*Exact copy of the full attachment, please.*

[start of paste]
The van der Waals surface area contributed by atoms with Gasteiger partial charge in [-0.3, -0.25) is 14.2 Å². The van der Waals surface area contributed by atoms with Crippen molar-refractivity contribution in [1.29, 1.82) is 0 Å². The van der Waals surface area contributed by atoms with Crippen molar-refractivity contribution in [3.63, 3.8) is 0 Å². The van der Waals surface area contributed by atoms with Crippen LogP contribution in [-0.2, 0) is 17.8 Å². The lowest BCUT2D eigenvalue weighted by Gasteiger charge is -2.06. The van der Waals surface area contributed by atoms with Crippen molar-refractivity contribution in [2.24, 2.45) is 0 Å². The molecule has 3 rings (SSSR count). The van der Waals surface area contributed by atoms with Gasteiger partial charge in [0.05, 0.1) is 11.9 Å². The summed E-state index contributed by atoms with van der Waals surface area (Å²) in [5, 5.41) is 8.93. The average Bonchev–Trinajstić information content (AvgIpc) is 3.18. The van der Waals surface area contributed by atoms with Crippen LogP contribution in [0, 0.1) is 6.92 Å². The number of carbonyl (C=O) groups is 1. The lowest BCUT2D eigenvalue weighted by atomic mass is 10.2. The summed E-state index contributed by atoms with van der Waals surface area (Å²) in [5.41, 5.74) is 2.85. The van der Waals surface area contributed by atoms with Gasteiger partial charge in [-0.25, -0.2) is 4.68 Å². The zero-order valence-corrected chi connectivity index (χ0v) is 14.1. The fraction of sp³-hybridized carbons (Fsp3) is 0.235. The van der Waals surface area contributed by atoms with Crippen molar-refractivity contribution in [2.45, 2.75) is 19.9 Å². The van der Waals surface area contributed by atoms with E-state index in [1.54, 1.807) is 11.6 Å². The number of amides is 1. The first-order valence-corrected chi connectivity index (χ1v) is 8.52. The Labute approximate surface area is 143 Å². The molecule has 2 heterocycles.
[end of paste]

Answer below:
The van der Waals surface area contributed by atoms with Gasteiger partial charge in [-0.3, -0.25) is 14.2 Å². The van der Waals surface area contributed by atoms with Crippen molar-refractivity contribution in [1.29, 1.82) is 0 Å². The van der Waals surface area contributed by atoms with Crippen molar-refractivity contribution in [3.63, 3.8) is 0 Å². The van der Waals surface area contributed by atoms with Crippen LogP contribution in [-0.2, 0) is 17.8 Å². The lowest BCUT2D eigenvalue weighted by Gasteiger charge is -2.06. The van der Waals surface area contributed by atoms with Crippen molar-refractivity contribution in [2.24, 2.45) is 0 Å². The molecule has 3 rings (SSSR count). The van der Waals surface area contributed by atoms with Gasteiger partial charge in [0.05, 0.1) is 11.9 Å². The summed E-state index contributed by atoms with van der Waals surface area (Å²) in [5, 5.41) is 8.93. The average Bonchev–Trinajstić information content (AvgIpc) is 3.18. The van der Waals surface area contributed by atoms with Crippen LogP contribution in [0, 0.1) is 6.92 Å². The number of carbonyl (C=O) groups is 1. The lowest BCUT2D eigenvalue weighted by atomic mass is 10.2. The summed E-state index contributed by atoms with van der Waals surface area (Å²) in [5.41, 5.74) is 2.85. The van der Waals surface area contributed by atoms with Gasteiger partial charge in [-0.25, -0.2) is 4.68 Å². The zero-order valence-corrected chi connectivity index (χ0v) is 14.1. The fraction of sp³-hybridized carbons (Fsp3) is 0.235. The van der Waals surface area contributed by atoms with Crippen molar-refractivity contribution in [2.45, 2.75) is 19.9 Å². The van der Waals surface area contributed by atoms with E-state index in [1.54, 1.807) is 11.6 Å². The number of amides is 1. The first-order valence-corrected chi connectivity index (χ1v) is 8.52. The Labute approximate surface area is 143 Å². The molecule has 2 heterocycles.